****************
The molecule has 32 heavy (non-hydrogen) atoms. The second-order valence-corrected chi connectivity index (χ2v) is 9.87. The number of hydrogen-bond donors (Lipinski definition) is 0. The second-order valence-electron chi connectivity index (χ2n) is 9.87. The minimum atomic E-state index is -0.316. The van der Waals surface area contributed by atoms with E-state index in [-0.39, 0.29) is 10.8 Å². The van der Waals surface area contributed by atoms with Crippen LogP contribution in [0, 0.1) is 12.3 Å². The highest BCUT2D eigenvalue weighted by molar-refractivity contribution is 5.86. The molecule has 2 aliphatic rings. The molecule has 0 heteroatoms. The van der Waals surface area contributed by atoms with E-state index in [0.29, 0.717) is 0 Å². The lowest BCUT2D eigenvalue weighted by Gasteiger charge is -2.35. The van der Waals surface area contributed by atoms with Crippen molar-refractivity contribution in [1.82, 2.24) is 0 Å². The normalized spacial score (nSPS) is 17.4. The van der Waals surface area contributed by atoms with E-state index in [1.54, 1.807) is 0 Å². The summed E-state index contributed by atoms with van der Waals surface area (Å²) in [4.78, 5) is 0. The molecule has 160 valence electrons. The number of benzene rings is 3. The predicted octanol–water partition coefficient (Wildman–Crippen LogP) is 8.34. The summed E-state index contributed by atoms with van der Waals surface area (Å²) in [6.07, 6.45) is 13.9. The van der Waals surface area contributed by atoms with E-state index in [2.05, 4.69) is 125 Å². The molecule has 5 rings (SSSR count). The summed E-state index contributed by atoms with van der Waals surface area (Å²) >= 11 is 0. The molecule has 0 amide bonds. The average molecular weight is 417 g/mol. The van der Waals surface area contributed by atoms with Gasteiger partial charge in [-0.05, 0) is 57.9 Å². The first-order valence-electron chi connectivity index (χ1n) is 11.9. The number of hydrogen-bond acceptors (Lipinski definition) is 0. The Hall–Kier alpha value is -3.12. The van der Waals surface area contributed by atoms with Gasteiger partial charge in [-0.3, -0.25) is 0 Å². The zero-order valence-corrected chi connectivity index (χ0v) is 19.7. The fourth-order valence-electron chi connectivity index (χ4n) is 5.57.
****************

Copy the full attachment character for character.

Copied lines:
The molecule has 32 heavy (non-hydrogen) atoms. The second-order valence-corrected chi connectivity index (χ2v) is 9.87. The number of hydrogen-bond donors (Lipinski definition) is 0. The second-order valence-electron chi connectivity index (χ2n) is 9.87. The minimum atomic E-state index is -0.316. The van der Waals surface area contributed by atoms with E-state index in [-0.39, 0.29) is 10.8 Å². The van der Waals surface area contributed by atoms with Crippen LogP contribution in [0, 0.1) is 12.3 Å². The highest BCUT2D eigenvalue weighted by molar-refractivity contribution is 5.86. The molecule has 2 aliphatic rings. The molecule has 0 heteroatoms. The van der Waals surface area contributed by atoms with E-state index in [0.29, 0.717) is 0 Å². The lowest BCUT2D eigenvalue weighted by Gasteiger charge is -2.35. The van der Waals surface area contributed by atoms with Crippen molar-refractivity contribution in [1.82, 2.24) is 0 Å². The normalized spacial score (nSPS) is 17.4. The van der Waals surface area contributed by atoms with E-state index in [1.54, 1.807) is 0 Å². The summed E-state index contributed by atoms with van der Waals surface area (Å²) in [4.78, 5) is 0. The molecule has 160 valence electrons. The number of benzene rings is 3. The predicted octanol–water partition coefficient (Wildman–Crippen LogP) is 8.34. The summed E-state index contributed by atoms with van der Waals surface area (Å²) in [6.07, 6.45) is 13.9. The van der Waals surface area contributed by atoms with E-state index in [2.05, 4.69) is 125 Å². The molecule has 5 rings (SSSR count). The summed E-state index contributed by atoms with van der Waals surface area (Å²) >= 11 is 0. The molecule has 0 amide bonds. The average molecular weight is 417 g/mol. The van der Waals surface area contributed by atoms with Gasteiger partial charge in [-0.05, 0) is 57.9 Å². The first-order valence-electron chi connectivity index (χ1n) is 11.9. The number of hydrogen-bond acceptors (Lipinski definition) is 0. The Hall–Kier alpha value is -3.12. The van der Waals surface area contributed by atoms with Gasteiger partial charge in [-0.3, -0.25) is 0 Å². The zero-order valence-corrected chi connectivity index (χ0v) is 19.7. The fourth-order valence-electron chi connectivity index (χ4n) is 5.57.